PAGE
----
On Wednesday morning, a large Confederate flag sat propped on H.K. Edgerton’s left hip.
He wore a Confederate infantry uniform, fit with gold buttons and reunion medals. His war boots pressed the McCorkle Place lawn that was still damp and torn from two nights earlier.
When Silent Sam’s head dented the ground on Monday night, one conversation might have ended. But a broader one — one about slavery’s omnipresence and legacy at UNC outside of Silent Sam — began as soon as the dust settled.
Edgerton, a Black man whose great-great-grandfather worked as a surgeon's assistant for the Confederacy and whose family has lived in the Carolinas for centuries, stood in front of the foundation that once supported the nondescript Confederate soldier.
“The problem that we have here is that these folks only teach one side of history," Edgerton said.
To many, Silent Sam’s removal was momentous — a milestone in the ultimate goal of rinsing the University of its legacy of slavery, of reshaping UNC so that it is a welcoming and safe space for everyone.
Yet, to many others like Edgerton, Silent Sam’s removal is erasing history in an attempt to cleanse the permanent stain of slavery.
But the mark that slavery left on UNC doesn’t begin and end with Silent Sam. After all, the oldest public university in the country blossomed in a culture where slavery was ubiquitous and accepted. Buildings intended to honor Confederate dead are still functional; academic halls and streets are still named after rich slaveholders.
And, in light of this, the struggle to find the right way to approach this kind of history is far from over.
Interpreting the past
Cameron Avenue, a street running through the heart of UNC’s campus, is named after Paul Cameron, who was the wealthiest man in North Carolina when he died in 1891.
He served as president of the Alumni Association and chairperson of the Building Committee. He worked to coordinate funds for different projects and was an important patron for the University for its 1875 reopening after classes halted during the Civil War. He believed in public education and offered scholarship funds for students in need.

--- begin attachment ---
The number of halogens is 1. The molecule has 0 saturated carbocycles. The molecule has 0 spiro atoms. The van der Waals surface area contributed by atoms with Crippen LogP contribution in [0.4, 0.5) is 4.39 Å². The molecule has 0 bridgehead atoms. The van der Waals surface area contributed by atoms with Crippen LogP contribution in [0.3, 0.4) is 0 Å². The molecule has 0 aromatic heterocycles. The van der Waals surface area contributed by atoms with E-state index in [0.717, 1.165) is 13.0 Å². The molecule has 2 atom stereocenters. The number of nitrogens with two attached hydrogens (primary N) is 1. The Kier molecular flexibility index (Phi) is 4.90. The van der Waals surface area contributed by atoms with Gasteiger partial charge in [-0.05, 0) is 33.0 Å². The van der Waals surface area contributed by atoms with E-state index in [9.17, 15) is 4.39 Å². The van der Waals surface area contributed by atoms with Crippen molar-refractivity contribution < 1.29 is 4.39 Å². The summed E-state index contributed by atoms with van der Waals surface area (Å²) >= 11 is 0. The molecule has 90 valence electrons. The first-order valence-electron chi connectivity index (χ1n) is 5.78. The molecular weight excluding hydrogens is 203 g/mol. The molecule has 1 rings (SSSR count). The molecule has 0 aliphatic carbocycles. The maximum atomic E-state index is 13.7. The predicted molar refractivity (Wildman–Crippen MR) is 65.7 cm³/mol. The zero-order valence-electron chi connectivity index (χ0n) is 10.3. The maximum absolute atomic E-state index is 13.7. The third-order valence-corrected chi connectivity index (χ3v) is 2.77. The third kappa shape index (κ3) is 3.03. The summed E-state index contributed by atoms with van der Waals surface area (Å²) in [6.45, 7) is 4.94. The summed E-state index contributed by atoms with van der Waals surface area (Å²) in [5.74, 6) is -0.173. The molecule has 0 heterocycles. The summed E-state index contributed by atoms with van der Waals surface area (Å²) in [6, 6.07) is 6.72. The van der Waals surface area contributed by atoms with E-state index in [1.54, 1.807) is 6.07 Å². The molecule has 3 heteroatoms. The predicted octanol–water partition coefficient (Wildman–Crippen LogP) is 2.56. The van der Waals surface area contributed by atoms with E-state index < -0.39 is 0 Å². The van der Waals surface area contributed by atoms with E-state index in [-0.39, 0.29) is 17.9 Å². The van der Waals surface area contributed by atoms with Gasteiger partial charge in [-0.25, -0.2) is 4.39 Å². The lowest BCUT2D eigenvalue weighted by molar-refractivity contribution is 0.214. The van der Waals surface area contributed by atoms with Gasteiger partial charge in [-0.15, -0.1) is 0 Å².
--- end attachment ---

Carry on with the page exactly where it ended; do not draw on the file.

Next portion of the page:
In 1889, he delivered a dedicatory address for Swain Memorial Hall — a building he donated $8,000 to — and the avenue in front of it was later named after him.
In her book, “Piedmont Plantation: The Bennehan-Cameron Family and Lands in North Carolina,” historian Jean Bradley Anderson recalls that after Cameron’s death, the University’s faculty described him as a “splendid embodiment of the Southern planter, an almost-ideal symbol of the Southern life and character of the olden times… Few men have enjoyed so fine a combination of mental, physical and moral power.”
Regardless of how important he was to the foundation of UNC, Cameron doesn’t represent the ideals of the University today.
According to a University website, he owned more than 1,000 slaves — and owned the most slaves of any slave owner in the state in 1860.
Per Anderson, he saw schooling and education as a "white man’s means to achieve economic independence and self-sufficiency.” He considered Black people to be an “inferior race,” and thought women should be “barred by their sex” from certain activities like voting. When a school in Hillsborough was up for auction in 1872, Cameron bought it before it could be used as a school for “Negro” girls.
Memorial Hall, which houses Carolina Performing Arts, was initially named as Swain Memorial Hall and was built to remember notable alumni, including those “we lost in the War,” as Cameron wrote in an 1883 letter. Battle Hall is named after the man who presided over the University after the Civil War, who also owned slaves. Old East, the first building on campus, was built by slave labor.
UNC geography professor Christian Lentz said public opinion and the political climate in relation to monuments shift over time.
“With those changes in society, the meanings we attribute to things on the landscape, like monuments and memorials, also change," he said.